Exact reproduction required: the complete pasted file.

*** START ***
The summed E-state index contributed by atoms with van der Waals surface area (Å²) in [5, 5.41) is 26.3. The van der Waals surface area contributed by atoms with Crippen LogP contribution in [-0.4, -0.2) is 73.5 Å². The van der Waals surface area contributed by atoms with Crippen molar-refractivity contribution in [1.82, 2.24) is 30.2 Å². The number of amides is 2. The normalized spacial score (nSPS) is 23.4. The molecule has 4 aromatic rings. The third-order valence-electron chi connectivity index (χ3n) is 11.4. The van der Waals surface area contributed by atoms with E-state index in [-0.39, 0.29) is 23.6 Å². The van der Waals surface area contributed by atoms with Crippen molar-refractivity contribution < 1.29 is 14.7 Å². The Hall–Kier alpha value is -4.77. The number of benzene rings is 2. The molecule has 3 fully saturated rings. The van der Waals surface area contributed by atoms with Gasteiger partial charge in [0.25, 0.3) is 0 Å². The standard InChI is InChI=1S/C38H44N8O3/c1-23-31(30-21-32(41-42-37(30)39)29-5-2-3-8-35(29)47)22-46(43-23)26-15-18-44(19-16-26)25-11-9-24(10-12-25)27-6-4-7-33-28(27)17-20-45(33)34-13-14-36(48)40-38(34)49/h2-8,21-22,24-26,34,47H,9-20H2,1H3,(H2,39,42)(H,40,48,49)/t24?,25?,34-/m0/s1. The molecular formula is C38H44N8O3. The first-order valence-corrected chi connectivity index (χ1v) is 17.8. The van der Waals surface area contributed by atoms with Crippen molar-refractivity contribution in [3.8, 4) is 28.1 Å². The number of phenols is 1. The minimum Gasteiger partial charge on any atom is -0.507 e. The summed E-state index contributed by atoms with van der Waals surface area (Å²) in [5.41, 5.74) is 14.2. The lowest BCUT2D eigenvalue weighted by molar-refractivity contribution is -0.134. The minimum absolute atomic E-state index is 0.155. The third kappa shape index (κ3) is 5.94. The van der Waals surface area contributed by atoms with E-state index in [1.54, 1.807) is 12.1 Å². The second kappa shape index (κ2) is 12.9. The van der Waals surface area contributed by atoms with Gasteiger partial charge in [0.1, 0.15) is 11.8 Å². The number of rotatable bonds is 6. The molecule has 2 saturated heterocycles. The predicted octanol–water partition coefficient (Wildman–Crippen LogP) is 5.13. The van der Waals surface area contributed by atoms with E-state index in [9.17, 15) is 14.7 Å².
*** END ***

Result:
The summed E-state index contributed by atoms with van der Waals surface area (Å²) in [5, 5.41) is 26.3. The van der Waals surface area contributed by atoms with Crippen LogP contribution in [-0.4, -0.2) is 73.5 Å². The van der Waals surface area contributed by atoms with Crippen molar-refractivity contribution in [1.82, 2.24) is 30.2 Å². The number of amides is 2. The normalized spacial score (nSPS) is 23.4. The molecule has 4 aromatic rings. The third-order valence-electron chi connectivity index (χ3n) is 11.4. The van der Waals surface area contributed by atoms with E-state index in [-0.39, 0.29) is 23.6 Å². The van der Waals surface area contributed by atoms with Crippen molar-refractivity contribution < 1.29 is 14.7 Å². The Hall–Kier alpha value is -4.77. The number of benzene rings is 2. The molecule has 3 fully saturated rings. The van der Waals surface area contributed by atoms with Gasteiger partial charge in [0.25, 0.3) is 0 Å². The standard InChI is InChI=1S/C38H44N8O3/c1-23-31(30-21-32(41-42-37(30)39)29-5-2-3-8-35(29)47)22-46(43-23)26-15-18-44(19-16-26)25-11-9-24(10-12-25)27-6-4-7-33-28(27)17-20-45(33)34-13-14-36(48)40-38(34)49/h2-8,21-22,24-26,34,47H,9-20H2,1H3,(H2,39,42)(H,40,48,49)/t24?,25?,34-/m0/s1. The molecular formula is C38H44N8O3. The first-order valence-corrected chi connectivity index (χ1v) is 17.8. The van der Waals surface area contributed by atoms with Crippen molar-refractivity contribution in [3.8, 4) is 28.1 Å². The number of phenols is 1. The minimum Gasteiger partial charge on any atom is -0.507 e. The summed E-state index contributed by atoms with van der Waals surface area (Å²) in [5.41, 5.74) is 14.2. The lowest BCUT2D eigenvalue weighted by molar-refractivity contribution is -0.134. The minimum absolute atomic E-state index is 0.155. The third kappa shape index (κ3) is 5.94. The van der Waals surface area contributed by atoms with E-state index in [1.54, 1.807) is 12.1 Å². The second kappa shape index (κ2) is 12.9. The van der Waals surface area contributed by atoms with Gasteiger partial charge in [0.1, 0.15) is 11.8 Å². The number of rotatable bonds is 6. The molecule has 2 saturated heterocycles. The predicted octanol–water partition coefficient (Wildman–Crippen LogP) is 5.13. The van der Waals surface area contributed by atoms with E-state index in [9.17, 15) is 14.7 Å².